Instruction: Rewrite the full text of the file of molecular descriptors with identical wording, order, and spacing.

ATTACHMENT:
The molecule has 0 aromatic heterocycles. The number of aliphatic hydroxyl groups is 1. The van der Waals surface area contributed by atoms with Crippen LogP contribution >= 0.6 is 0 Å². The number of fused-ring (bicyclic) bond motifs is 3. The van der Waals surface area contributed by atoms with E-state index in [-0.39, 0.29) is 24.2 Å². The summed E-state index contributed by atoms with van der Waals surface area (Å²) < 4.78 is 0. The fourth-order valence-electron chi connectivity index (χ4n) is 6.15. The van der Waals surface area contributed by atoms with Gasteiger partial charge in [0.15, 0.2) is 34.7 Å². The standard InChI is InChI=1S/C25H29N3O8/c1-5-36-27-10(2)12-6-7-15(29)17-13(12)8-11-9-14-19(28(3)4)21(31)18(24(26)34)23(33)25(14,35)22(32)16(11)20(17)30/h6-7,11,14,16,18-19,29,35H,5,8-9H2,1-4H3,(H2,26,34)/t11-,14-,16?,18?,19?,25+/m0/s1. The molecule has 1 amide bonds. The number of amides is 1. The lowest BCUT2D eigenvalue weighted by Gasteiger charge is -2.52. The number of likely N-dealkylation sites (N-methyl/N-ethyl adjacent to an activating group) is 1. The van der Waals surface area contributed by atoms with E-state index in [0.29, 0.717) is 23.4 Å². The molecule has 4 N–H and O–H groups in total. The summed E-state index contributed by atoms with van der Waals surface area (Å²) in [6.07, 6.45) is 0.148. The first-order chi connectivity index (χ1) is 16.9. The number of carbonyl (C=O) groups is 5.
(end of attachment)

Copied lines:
The molecule has 0 aromatic heterocycles. The number of aliphatic hydroxyl groups is 1. The van der Waals surface area contributed by atoms with Crippen LogP contribution >= 0.6 is 0 Å². The number of fused-ring (bicyclic) bond motifs is 3. The van der Waals surface area contributed by atoms with E-state index in [-0.39, 0.29) is 24.2 Å². The summed E-state index contributed by atoms with van der Waals surface area (Å²) < 4.78 is 0. The fourth-order valence-electron chi connectivity index (χ4n) is 6.15. The van der Waals surface area contributed by atoms with Gasteiger partial charge in [0.15, 0.2) is 34.7 Å². The standard InChI is InChI=1S/C25H29N3O8/c1-5-36-27-10(2)12-6-7-15(29)17-13(12)8-11-9-14-19(28(3)4)21(31)18(24(26)34)23(33)25(14,35)22(32)16(11)20(17)30/h6-7,11,14,16,18-19,29,35H,5,8-9H2,1-4H3,(H2,26,34)/t11-,14-,16?,18?,19?,25+/m0/s1. The molecule has 1 amide bonds. The number of amides is 1. The lowest BCUT2D eigenvalue weighted by Gasteiger charge is -2.52. The number of likely N-dealkylation sites (N-methyl/N-ethyl adjacent to an activating group) is 1. The van der Waals surface area contributed by atoms with E-state index in [0.29, 0.717) is 23.4 Å². The molecule has 4 N–H and O–H groups in total. The summed E-state index contributed by atoms with van der Waals surface area (Å²) in [6.07, 6.45) is 0.148. The first-order chi connectivity index (χ1) is 16.9. The number of carbonyl (C=O) groups is 5.